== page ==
FileSocial Allows You To Share (Good And Bad) Files Through Twitter

FileSocial does exactly what it says in the tin – open an account (via Twitter OAuth) and you can upload any file you like to your Twitter network via the service. There is a size limitation of 50mb, but after that, you’re free to go.

Can anyone else see the potential downside?

Estimations vary but Twitter has approximately 25 million users. Theoretically, any one message can reach everybody, moving beyond your immediate network via the ripple effect provided by the retweet system. Most people are good, clean and wholesome, but there’s always a few bad apples in the barrel.

We’ve already had a few exploit scares on Twitter as it is – what’s to stop a few individuals using a service like FileSocial to do a lot of bad things? You know, maybe a bit like this:

This is a real message that I just posted (the things I do for you guys). It links to a file on FileSocial called ‘twitter_malware.txt’, which is harmless, but at no point in the upload process did FileSocial appear to do anything to verify the contents of the upload.

All you’d have to see is one or two celebrity names retweeting such a message – or others making it appear that they have (which is disturbingly easy to do) – and it will spread, and spread, and spread. Before you know it, most of Twitter could be infected with X, which of course means their computer is infected, which means perhaps everybody they email will soon be infected, and so on.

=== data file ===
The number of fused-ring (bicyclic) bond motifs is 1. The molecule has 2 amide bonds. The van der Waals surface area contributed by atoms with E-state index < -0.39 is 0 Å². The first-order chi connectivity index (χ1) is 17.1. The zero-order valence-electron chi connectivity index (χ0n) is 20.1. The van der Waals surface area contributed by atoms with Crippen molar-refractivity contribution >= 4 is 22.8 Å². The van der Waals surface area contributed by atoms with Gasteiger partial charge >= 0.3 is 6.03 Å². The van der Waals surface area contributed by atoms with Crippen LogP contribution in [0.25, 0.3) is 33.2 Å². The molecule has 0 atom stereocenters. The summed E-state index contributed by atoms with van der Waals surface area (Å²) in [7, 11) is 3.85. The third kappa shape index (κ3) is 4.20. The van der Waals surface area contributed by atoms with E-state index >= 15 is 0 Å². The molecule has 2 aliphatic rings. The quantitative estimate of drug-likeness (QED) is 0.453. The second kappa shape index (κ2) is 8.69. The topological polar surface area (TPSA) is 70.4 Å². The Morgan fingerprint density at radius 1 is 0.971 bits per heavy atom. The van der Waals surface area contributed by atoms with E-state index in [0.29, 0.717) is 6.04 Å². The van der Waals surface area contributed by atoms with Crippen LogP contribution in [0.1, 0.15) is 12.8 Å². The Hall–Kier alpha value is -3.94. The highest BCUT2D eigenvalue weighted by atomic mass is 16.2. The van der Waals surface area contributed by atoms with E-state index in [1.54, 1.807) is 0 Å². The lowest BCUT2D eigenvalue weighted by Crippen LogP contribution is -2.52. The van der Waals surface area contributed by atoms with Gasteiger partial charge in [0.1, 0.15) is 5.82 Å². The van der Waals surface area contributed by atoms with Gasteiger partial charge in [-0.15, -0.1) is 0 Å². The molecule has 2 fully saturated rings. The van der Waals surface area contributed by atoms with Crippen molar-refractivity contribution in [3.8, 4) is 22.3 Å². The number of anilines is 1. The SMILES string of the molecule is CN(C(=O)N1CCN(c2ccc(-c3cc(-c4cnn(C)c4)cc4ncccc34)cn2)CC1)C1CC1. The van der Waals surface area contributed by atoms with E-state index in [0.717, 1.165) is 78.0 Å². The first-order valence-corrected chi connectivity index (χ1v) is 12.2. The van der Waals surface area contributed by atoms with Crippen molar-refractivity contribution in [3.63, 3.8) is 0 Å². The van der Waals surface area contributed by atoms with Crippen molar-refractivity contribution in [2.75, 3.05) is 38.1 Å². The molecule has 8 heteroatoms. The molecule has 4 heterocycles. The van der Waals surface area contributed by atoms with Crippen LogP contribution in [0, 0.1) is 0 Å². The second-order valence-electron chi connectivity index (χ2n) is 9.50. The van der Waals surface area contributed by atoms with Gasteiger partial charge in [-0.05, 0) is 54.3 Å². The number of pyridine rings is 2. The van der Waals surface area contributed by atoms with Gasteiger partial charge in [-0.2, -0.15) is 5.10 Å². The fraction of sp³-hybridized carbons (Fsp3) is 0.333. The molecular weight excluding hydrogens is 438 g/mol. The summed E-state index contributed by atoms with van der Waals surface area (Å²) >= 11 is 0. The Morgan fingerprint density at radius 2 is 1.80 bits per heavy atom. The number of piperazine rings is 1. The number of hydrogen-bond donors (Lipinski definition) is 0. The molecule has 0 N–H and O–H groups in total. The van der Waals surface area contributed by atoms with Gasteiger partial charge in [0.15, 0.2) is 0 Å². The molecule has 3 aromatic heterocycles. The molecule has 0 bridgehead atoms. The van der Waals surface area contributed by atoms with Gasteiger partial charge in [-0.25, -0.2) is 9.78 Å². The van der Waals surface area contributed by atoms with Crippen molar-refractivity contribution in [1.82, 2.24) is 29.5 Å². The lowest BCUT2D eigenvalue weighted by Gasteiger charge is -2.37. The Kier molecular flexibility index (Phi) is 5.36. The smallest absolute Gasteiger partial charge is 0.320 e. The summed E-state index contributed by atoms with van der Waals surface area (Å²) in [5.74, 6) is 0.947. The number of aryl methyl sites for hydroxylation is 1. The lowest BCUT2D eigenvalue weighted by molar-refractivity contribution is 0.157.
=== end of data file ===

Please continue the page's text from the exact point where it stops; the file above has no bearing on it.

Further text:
The problem is that while FileSocial is a nice idea on paper, their level of responsibility is zero. I’ve checked their FAQ and it doesn’t mention anything about scanning for viruses or malware. This should be rule number one for any file-sharing company. (And if they are doing it, it needs to be made very clear.)

Of course, most people will see this as an opportunity to exchange MP3s and other copyright material. And if FileSocial (or a competitor) offered a larger file-size option (maybe through a pro account), you can guarantee that Twitter would soon begin to rival the torrent portals as a way to illegally obtain movies. (Seriously, it can’t be long before Twitter and torrents get in bed together.)

First things first: until I get some level of guarantee that anything I download via Twitter has been thoroughly checked out first, I simply will not click on any of these links, no matter who is behind the upload. There’s definitely a future for file-sharing through Twitter, but it needs to come with a much higher level of security than what FileSocial appears to provide.

(Hat tip to @nrgins for the scoop.)

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